Businesses in these tough times continue to seek cutbacks and savings. At the same time though, a spike of business frauds, hack-ins and plain old fashioned thefts is proving a greater than ever threat to companies’ stability. And the boss who skimps on safeguards, far from ensuring the future for his or her staff, may be digging a financial grave for all of them. the home office’s first ever research into crime against business (2012 commercial Victimisation Survey) published this year, estimates that around 9.2m crimes against businesses interviewed had occurred in 12 months prior to the interview.
Almost half (46%) of interviewees had suffered at least one of the main crime types covered by the survey. thefts were the most common (6.8m), making up 74% of all the incidents. So business security, perhaps more than ever before, is paramount. it needs to be reviewed, invested in and upgraded regularly. Employees also need to be briefed regularly on the importance vigilance plays in safeguarding their jobs. While computer hacking tends to make headlines, burglary remains the second highest incidence of business crime reported to police. Attempted burglary comes fifth and thefts by employees figure highly too. Consider the impact a sudden theft of all of your it equipment will have in terms of downtime, lost data, client management, staff distress, and the expense and time needed to repair physical security. to protect stock, valuables, cash, office equipment and - more importantly people, businesses will benefit from regular security reviews that ensure adequate measures are in place.
Reviewing security is about knowing a building’s function, then optimising safeguards around it. Start from outside in. check doors and windows for faults, broken locks, weak frames and damage. if need be, replace them immediately. review gates, fences and grilles to ensure they’re in good repair. To boost security, consider window grilles, fences, electronic access entry systems, CCTV, fogging systems and alarms. next, consider how to regulate access. restricted or patented keys can’t be copied without providing proof of ownership. So only official keys are in circulation and as long as you can account for all keys you can ensure that no-one has unauthorised access. If even one key goes missing, or there’s concern over a breach in security, a lock can be reconfigured and new keys issued. this is an ideal solution for ensuring keys aren’t copied while in the hands of employees or visitors. master key systems also work well in business, with one key opening all locks in a set, and others opening select locks. this works particularly well in large buildings split into departments or in smaller firms. Such systems enable select personnel to enter all areas but limit access of others to authorised areas. Electronic access in the form of fobs, digital locks, video entry, keypads and swipe cards are cost effective and a simple way to manage different areas and prevent unauthorised entry.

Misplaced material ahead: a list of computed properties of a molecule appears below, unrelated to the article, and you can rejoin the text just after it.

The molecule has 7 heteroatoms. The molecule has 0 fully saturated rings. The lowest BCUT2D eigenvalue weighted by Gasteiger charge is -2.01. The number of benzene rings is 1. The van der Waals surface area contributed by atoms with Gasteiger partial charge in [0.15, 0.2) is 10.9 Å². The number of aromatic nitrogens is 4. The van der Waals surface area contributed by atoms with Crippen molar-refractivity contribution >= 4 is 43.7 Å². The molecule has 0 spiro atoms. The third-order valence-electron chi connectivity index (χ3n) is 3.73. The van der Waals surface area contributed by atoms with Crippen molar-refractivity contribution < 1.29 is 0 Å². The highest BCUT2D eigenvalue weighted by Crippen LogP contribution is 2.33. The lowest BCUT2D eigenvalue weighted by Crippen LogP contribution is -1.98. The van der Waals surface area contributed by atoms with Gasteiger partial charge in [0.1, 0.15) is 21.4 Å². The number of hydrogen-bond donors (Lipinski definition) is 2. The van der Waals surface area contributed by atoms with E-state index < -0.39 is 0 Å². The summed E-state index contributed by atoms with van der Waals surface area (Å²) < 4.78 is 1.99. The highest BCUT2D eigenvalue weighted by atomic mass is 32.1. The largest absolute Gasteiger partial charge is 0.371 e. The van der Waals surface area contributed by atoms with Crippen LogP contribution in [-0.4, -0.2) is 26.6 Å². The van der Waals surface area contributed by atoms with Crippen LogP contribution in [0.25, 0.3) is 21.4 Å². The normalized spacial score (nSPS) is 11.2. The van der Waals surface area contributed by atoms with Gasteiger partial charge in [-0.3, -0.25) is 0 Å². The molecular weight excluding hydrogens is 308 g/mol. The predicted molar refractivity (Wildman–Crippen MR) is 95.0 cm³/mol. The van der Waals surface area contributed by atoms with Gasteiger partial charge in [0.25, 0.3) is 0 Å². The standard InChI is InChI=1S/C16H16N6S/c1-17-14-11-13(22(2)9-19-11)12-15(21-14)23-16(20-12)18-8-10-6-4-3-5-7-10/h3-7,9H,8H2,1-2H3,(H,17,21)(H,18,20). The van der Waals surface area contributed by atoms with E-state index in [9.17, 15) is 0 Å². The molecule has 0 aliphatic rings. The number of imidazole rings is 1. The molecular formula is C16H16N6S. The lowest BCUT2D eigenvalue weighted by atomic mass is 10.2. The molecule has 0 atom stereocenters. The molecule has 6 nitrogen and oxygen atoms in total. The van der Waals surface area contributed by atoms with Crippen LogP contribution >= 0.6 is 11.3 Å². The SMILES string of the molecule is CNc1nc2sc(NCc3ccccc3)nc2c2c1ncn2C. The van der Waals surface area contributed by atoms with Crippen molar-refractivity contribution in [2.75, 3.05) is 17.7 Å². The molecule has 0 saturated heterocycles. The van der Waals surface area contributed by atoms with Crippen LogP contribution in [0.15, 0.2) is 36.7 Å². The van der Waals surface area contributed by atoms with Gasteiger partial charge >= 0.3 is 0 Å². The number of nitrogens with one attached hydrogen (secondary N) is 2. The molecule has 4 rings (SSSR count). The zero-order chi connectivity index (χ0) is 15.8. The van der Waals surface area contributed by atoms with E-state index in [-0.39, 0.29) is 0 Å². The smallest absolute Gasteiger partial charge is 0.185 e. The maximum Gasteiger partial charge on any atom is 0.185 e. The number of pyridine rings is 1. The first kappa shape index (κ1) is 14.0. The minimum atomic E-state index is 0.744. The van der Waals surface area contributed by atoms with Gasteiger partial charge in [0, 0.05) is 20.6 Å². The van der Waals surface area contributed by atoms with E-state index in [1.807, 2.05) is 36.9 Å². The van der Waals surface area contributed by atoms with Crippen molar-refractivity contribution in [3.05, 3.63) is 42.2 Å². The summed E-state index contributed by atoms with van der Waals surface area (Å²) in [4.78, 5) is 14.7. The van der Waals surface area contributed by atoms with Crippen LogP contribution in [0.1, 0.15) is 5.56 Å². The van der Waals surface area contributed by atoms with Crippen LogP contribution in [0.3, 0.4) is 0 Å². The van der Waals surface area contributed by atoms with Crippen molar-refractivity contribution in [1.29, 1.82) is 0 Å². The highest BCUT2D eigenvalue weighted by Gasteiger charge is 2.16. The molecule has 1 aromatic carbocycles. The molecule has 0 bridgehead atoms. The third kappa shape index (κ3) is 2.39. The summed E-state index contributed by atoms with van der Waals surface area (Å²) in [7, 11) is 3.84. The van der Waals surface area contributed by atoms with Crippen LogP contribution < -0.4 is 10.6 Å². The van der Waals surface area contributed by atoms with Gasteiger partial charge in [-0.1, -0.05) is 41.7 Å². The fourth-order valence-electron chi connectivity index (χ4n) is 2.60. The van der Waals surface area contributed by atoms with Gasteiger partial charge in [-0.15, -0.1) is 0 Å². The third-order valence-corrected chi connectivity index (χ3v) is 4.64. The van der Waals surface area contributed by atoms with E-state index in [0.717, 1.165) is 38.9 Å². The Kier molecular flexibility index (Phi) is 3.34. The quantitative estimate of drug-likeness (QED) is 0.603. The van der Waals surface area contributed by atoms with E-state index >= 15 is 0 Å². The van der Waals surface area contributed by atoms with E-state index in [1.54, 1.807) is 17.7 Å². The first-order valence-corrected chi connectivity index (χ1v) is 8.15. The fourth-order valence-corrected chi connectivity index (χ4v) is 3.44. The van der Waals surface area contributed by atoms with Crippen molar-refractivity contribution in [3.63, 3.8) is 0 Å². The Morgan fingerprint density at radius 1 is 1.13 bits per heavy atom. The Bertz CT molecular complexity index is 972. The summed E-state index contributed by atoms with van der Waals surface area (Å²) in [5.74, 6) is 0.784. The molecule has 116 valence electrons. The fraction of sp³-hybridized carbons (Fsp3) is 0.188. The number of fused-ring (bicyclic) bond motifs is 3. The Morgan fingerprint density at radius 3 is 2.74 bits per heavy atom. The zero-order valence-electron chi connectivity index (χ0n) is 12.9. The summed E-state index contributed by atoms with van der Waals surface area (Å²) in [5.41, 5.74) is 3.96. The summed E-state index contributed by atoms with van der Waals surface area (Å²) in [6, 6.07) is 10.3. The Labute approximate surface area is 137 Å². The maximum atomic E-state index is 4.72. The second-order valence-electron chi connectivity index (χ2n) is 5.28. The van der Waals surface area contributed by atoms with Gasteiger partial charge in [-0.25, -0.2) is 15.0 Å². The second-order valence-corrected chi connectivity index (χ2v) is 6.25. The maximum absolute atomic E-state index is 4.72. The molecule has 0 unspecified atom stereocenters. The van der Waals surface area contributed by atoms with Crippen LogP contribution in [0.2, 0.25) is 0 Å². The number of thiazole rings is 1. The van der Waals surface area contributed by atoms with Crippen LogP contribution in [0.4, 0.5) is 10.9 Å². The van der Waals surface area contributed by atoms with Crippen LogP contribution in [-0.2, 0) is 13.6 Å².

Electronic access can also help firms comply with the Disabled Discrimination Act (DDA) and meets employee “duty of care” responsibilities by enabling safe access. Before you store sensitive data, valuable stock or money, what security measures are in place to protect it? Would high quality secure storage cabinets help protect valuables? is a safe room required? Are dangerous or sensitive materials stored correctly? is a safe needed for valuables? Finally, it is vital to pass security protocol on to all employees. As security products are evolving, health and safety regulations are changing and responsibilities are growing. Seek advice from a trusted and reputable security expert - such as a member of the master Locksmiths Association (mLA) - on which security measures to install. Hal Rose runs Cathedral Lock and Safe Services and also chairs the Master Locksmiths Association in the North East.
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